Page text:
The Liquidity Squeeze – Small Business Financing and Sub-prime Loans
As news of the continuing problems in the sub-prime mortgage markets spreads, most people do not expect to be affected by it, since they do not have a sub-prime loan. Business borrowers especially may be wondering how problems in the residential markets could impact them, “How could someone else’s bad home loan impact my business?”
What has happened? Almost everyone knows this part of the story by now. Throughout the housing boom, some residential lenders attracted “sub-prime” borrowers to the table with low, adjustable rates. The residential lenders then assembled them into packages and sold them in the financial markets as securities.
As the fixed periods of these rates ended, the recent increases in rates (as an example, the Federal Reserve raised its key rate for 17 straight quarters from 2004 to June 2006 – from 1% to 5.25%) drove their home payments beyond their ability to pay. Although many of these borrowers were able to re-finance with fixed-rate mortgages, too many were not so lucky. Combined with a slowing housing market, these home-owners found themselves stuck in a mortgage that they could not afford. This has led to the “sub-prime meltdown” we are all hearing about.
So, what does that have to do with the lease on my forklift or the re-financing of my warehouse, asks the entrepreneur? Well, over time, the financial markets have become globalized – like every other market. Many of the same investors who bought those sub-prime mortgage securities buy securities in commercial loans or invest in private lenders or equity firms. Now, these funding sources have become skittish and are wondering if they should hold on to more of their money – just in case something else is going to happen. Also, as the sub-prime securities exceeded their expected levels of default and investors stopped buying new securities, lenders were left with billions of dollars of securitized mortgages on their books and were unable to flip them to replenish their funds for new loans – residential or commercial.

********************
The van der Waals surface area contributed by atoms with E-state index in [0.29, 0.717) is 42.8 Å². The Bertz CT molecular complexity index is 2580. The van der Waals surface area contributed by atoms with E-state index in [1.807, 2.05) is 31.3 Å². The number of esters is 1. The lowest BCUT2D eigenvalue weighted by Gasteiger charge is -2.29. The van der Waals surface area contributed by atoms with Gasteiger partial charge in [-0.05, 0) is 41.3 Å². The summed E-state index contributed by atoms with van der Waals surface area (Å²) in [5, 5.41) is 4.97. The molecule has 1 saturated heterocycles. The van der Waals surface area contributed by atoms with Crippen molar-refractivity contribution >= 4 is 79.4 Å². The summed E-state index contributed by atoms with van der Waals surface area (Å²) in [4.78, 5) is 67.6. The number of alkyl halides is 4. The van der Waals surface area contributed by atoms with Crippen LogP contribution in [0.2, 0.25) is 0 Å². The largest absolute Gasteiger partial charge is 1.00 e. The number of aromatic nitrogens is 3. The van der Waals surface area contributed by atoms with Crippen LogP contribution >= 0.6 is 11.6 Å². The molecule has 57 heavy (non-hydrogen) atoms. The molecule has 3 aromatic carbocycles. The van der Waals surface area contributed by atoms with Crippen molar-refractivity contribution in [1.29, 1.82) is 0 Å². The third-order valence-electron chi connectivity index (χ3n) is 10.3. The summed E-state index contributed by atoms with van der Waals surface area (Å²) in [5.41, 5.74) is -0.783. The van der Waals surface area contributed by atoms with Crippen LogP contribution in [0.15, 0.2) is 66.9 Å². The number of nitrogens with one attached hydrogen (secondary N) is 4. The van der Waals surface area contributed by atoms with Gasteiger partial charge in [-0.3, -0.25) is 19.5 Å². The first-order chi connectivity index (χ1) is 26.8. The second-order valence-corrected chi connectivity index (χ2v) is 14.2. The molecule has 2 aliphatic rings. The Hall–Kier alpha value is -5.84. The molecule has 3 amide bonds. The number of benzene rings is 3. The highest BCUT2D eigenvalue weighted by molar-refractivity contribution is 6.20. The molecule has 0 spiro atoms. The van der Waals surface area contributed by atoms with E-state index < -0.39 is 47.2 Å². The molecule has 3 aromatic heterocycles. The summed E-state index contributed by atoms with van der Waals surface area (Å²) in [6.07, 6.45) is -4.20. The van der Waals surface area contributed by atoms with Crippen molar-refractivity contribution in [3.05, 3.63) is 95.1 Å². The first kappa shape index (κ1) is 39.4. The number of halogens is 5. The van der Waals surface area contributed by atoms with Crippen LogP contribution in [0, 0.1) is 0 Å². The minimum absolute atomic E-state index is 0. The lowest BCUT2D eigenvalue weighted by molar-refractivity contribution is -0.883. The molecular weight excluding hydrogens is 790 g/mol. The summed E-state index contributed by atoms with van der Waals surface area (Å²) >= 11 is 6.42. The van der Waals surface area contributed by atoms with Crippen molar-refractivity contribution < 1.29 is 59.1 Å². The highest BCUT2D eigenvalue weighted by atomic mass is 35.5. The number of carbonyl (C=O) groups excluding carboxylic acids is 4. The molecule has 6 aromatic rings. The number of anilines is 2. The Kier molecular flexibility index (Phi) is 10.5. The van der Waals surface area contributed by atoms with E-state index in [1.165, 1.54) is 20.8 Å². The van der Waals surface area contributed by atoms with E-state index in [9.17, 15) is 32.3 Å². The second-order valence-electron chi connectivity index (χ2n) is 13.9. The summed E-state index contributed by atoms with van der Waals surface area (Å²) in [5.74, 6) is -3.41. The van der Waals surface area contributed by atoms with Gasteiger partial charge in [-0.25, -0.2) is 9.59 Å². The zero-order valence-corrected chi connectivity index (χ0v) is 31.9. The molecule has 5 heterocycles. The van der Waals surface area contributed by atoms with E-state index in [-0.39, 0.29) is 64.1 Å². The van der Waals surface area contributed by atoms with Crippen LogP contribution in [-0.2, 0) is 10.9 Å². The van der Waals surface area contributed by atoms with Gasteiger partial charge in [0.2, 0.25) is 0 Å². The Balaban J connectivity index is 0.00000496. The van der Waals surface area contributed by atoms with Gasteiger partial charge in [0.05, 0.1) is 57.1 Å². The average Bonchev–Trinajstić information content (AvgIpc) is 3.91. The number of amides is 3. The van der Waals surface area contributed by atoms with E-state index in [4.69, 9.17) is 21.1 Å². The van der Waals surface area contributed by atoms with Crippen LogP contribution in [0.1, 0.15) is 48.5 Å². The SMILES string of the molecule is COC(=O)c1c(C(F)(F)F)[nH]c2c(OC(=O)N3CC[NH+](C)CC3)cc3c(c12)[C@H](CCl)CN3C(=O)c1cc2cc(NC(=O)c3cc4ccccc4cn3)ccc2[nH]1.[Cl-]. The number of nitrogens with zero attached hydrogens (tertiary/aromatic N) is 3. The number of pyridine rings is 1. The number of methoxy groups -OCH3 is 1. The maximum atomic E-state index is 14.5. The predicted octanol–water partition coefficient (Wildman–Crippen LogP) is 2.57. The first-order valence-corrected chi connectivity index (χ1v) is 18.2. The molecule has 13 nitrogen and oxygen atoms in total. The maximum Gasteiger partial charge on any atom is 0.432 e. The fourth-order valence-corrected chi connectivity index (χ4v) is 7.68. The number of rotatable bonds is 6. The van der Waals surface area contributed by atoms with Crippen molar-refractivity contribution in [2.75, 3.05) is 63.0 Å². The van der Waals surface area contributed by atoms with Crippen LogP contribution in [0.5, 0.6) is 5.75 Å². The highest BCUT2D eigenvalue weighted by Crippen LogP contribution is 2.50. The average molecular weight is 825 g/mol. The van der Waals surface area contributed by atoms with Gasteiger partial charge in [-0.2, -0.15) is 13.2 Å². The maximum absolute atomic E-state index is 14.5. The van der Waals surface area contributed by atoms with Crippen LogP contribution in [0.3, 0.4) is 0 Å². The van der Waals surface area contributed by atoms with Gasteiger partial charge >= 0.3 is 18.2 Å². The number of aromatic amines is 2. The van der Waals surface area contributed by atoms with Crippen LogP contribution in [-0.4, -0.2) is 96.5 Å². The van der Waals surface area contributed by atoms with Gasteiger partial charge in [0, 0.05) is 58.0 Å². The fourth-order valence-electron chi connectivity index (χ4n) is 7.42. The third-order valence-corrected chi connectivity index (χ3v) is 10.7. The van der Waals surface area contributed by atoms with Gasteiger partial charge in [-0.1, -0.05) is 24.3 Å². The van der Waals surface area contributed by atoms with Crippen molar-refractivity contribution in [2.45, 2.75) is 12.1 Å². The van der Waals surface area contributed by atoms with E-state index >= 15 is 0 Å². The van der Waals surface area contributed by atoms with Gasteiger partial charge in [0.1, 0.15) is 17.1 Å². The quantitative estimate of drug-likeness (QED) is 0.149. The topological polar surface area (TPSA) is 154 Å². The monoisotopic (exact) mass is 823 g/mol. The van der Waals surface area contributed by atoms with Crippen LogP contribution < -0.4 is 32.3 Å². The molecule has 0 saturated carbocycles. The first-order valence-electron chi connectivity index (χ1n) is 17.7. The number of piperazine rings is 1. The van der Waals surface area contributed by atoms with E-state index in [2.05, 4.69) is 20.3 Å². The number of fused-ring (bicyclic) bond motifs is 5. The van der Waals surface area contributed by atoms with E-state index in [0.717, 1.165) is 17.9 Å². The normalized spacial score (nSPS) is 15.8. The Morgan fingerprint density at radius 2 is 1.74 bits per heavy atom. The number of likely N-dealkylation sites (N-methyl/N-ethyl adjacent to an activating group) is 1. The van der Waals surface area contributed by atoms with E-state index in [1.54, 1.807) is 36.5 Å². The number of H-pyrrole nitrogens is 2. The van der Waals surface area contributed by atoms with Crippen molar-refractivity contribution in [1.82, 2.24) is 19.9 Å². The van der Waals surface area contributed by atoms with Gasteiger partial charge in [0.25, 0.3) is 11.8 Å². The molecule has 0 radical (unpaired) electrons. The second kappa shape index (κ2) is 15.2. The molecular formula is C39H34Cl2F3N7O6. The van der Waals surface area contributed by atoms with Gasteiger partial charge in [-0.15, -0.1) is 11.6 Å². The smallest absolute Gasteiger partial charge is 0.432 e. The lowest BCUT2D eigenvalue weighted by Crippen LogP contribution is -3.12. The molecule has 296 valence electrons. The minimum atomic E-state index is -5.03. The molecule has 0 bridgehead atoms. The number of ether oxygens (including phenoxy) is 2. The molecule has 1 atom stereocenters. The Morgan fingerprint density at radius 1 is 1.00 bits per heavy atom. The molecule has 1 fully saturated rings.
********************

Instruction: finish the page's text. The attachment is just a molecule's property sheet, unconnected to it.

That means a decrease in supply and, as all of you business owners know, that leads to increased prices. Also, as with many markets, there is sometimes a “knee-jerk” reaction to raise prices because everyone knows you raise prices in this kind of situation. This is causing what many economists are referring to as a “liquidity squeeze”. A “liquidity squeeze” is where the riskiest borrowers are cut out of the market.